Pool Reviews

Lilli Pilli Baths – Lilli Pilli, NSW 2229

Lilli Pilli Baths

Lilli Pilli was named for the native tree that grew here on the point.

My experience in the pool

Our visit to Lilli Pilli Baths on Port Hacking didn’t quite go to plan, but when we did finally get into the water here, we loved it, and will surely return before too long.

We had underestimated the traffic levels heading towards Cronulla on this hot Sunday morning in February, and by the time we got near to Lilli Pilli, we realised we wouldn’t have time for swim followed by post swim coffee, before heading off for an appointment ourselves in Cronulla.

So we switched our day around, grabbing a take away coffee and drinking it looking out over the baths, then went to our meet in Cronulla before returning for a dip later in the day. By then the tide had gone out, the wind had picked up and the clouds had rolled in, so the Lilli Pilli Baths were not at their best, but STILL it was a good experience.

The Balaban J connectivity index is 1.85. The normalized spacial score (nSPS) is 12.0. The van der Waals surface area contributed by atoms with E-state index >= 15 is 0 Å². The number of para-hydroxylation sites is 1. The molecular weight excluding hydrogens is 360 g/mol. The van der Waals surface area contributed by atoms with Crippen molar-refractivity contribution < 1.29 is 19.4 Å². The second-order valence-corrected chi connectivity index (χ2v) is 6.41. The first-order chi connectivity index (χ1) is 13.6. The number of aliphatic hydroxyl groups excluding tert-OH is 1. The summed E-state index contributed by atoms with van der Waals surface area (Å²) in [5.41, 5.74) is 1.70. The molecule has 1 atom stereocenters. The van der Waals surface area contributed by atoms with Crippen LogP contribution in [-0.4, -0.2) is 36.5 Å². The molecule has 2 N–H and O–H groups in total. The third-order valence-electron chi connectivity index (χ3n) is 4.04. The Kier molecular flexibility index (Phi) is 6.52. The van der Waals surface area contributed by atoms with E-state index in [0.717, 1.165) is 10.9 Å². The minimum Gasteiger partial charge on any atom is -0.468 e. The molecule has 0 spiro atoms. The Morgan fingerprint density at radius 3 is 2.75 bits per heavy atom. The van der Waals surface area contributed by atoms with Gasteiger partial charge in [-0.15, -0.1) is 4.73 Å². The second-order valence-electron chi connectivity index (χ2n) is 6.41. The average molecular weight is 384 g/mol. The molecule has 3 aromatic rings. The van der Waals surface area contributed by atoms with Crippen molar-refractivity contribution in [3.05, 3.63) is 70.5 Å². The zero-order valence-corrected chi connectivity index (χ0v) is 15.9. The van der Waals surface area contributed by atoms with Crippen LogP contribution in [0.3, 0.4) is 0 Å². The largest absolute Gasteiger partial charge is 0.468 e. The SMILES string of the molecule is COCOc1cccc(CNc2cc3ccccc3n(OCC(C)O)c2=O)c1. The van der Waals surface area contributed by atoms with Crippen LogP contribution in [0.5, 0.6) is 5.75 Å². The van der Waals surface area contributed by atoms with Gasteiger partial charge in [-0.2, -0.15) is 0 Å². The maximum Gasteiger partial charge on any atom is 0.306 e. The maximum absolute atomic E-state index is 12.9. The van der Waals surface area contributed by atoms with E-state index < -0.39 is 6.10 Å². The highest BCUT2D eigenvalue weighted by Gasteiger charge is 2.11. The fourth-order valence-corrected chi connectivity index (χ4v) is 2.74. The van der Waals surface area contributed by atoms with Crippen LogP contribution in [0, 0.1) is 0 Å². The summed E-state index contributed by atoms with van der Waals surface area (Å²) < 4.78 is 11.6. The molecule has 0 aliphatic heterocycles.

One of the nicest things about the area is that there is so much going on all the time: there are countless boats zig-zagging across the water on Port Hacking, from speedboats to fishing boats with various dinghies in tow and the occasional person diving off the back into the turquoise exotic looking waters; there are people in full wet suits and diving gear, practising some manoeuvre or other; and there are lots of people fishing, from the rocks, off the boardwalk, direct from boats.

And the baths themselves had a steady flow of people getting in and out.